Gary Jeter – TruStone Financial Credit Union
- Written by: Neil Cote
- Produced by: Victor Martins & Andrew Melson
- Est. reading time: 4 mins
Looking to finance a car? Or maybe refinance one you already own? Given how expensive vehicles are, many consumers can’t just buy one outright.
And many such consumers can be vexed by subjective credit ratings that preclude them from low interest rates even if their scores improve. Thus, says Gary Jeter, their best option would be membership in a credit union that can offer low fees, high savings rates and personalized service uncommon at big banks.
That personalized service also can be enabled by technology, which Jeter oversees at TruStone Financial, a credit union stretching from Minnesota into Wisconsin. Executive vice president and chief technology officer since last year’s merger of TruStone and his former employer, Firefly Credit Union, Jeter’s undertaken initiatives that include a partnership with WithClutch.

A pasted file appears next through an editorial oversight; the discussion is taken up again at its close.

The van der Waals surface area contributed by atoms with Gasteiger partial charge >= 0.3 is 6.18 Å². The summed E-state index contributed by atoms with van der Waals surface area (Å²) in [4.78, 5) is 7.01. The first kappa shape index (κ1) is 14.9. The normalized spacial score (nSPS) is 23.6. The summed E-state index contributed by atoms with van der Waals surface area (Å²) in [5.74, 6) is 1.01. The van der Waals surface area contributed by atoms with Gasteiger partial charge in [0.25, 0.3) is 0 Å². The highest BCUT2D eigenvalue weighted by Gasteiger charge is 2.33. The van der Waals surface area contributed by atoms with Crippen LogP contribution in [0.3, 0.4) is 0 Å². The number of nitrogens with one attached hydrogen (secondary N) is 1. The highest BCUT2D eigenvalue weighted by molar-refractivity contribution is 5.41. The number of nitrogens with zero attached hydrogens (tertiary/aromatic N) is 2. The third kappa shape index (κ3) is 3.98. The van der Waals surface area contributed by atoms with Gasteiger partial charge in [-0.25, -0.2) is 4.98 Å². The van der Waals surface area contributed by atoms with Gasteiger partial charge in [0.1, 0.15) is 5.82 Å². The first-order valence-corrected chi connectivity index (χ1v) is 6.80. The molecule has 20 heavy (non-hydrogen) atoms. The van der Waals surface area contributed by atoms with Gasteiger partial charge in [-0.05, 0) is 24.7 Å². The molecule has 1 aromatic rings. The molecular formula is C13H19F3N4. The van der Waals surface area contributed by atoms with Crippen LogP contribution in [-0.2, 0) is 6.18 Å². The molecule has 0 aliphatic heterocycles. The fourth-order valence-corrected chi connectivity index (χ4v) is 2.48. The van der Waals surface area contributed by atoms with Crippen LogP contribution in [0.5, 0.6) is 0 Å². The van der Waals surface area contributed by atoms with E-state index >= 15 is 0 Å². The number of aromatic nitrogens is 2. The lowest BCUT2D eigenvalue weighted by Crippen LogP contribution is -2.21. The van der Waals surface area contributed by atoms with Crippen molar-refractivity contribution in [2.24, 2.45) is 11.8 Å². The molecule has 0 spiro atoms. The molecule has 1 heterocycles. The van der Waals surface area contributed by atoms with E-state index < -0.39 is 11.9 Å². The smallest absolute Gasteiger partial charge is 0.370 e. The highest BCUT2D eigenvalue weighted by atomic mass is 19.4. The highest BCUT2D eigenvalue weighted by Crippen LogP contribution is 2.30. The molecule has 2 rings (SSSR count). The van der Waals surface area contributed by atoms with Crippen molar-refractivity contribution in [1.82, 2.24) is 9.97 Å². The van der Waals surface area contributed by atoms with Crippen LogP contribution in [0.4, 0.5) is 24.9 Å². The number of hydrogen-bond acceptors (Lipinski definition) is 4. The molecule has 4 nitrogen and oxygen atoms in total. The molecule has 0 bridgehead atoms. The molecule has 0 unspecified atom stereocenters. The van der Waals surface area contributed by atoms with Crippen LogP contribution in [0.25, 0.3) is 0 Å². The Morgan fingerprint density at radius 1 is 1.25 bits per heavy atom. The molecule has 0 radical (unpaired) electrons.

That’s an auto refinancing application integrated with TruStone’s digital banking. In less than two minutes, WithClutch provides refinancing options that lower a member’s monthly payments at better interest rates and terms. Members who have improved their credit scores since purchasing their car benefit significantly. Cash or lower rates are given within 24 hours and the service is on the website and free for TruStone members and potential members.